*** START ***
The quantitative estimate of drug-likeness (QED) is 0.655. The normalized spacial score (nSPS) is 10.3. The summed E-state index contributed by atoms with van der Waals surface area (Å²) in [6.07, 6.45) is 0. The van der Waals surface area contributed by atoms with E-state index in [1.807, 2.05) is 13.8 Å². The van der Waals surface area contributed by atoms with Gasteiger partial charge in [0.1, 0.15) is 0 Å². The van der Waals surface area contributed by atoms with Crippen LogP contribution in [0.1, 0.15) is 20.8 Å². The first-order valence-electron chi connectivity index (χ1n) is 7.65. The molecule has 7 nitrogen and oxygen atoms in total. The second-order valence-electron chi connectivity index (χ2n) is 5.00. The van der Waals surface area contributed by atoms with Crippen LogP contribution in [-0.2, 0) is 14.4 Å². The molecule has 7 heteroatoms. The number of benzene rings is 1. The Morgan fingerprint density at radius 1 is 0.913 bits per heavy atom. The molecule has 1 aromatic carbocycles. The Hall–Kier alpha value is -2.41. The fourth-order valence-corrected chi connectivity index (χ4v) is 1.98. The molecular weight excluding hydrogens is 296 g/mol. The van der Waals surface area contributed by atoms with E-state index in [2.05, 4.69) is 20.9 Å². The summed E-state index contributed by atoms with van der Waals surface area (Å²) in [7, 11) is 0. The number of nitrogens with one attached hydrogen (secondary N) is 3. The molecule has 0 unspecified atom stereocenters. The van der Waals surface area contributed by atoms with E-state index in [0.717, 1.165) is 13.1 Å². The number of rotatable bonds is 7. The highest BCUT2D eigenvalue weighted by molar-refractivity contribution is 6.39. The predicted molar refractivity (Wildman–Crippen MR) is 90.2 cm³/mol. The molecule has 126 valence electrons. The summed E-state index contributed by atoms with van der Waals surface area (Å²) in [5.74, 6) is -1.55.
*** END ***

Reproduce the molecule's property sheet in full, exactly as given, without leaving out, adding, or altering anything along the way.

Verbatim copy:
The quantitative estimate of drug-likeness (QED) is 0.655. The normalized spacial score (nSPS) is 10.3. The summed E-state index contributed by atoms with van der Waals surface area (Å²) in [6.07, 6.45) is 0. The van der Waals surface area contributed by atoms with E-state index in [1.807, 2.05) is 13.8 Å². The van der Waals surface area contributed by atoms with Gasteiger partial charge in [0.1, 0.15) is 0 Å². The van der Waals surface area contributed by atoms with Crippen LogP contribution in [0.1, 0.15) is 20.8 Å². The first-order valence-electron chi connectivity index (χ1n) is 7.65. The molecule has 7 nitrogen and oxygen atoms in total. The second-order valence-electron chi connectivity index (χ2n) is 5.00. The van der Waals surface area contributed by atoms with Crippen LogP contribution in [-0.2, 0) is 14.4 Å². The molecule has 7 heteroatoms. The number of benzene rings is 1. The Morgan fingerprint density at radius 1 is 0.913 bits per heavy atom. The molecule has 1 aromatic carbocycles. The Hall–Kier alpha value is -2.41. The fourth-order valence-corrected chi connectivity index (χ4v) is 1.98. The molecular weight excluding hydrogens is 296 g/mol. The van der Waals surface area contributed by atoms with E-state index in [2.05, 4.69) is 20.9 Å². The summed E-state index contributed by atoms with van der Waals surface area (Å²) in [7, 11) is 0. The number of nitrogens with one attached hydrogen (secondary N) is 3. The molecule has 0 unspecified atom stereocenters. The van der Waals surface area contributed by atoms with E-state index in [0.717, 1.165) is 13.1 Å². The number of rotatable bonds is 7. The highest BCUT2D eigenvalue weighted by molar-refractivity contribution is 6.39. The predicted molar refractivity (Wildman–Crippen MR) is 90.2 cm³/mol. The molecule has 126 valence electrons. The summed E-state index contributed by atoms with van der Waals surface area (Å²) in [5.74, 6) is -1.55.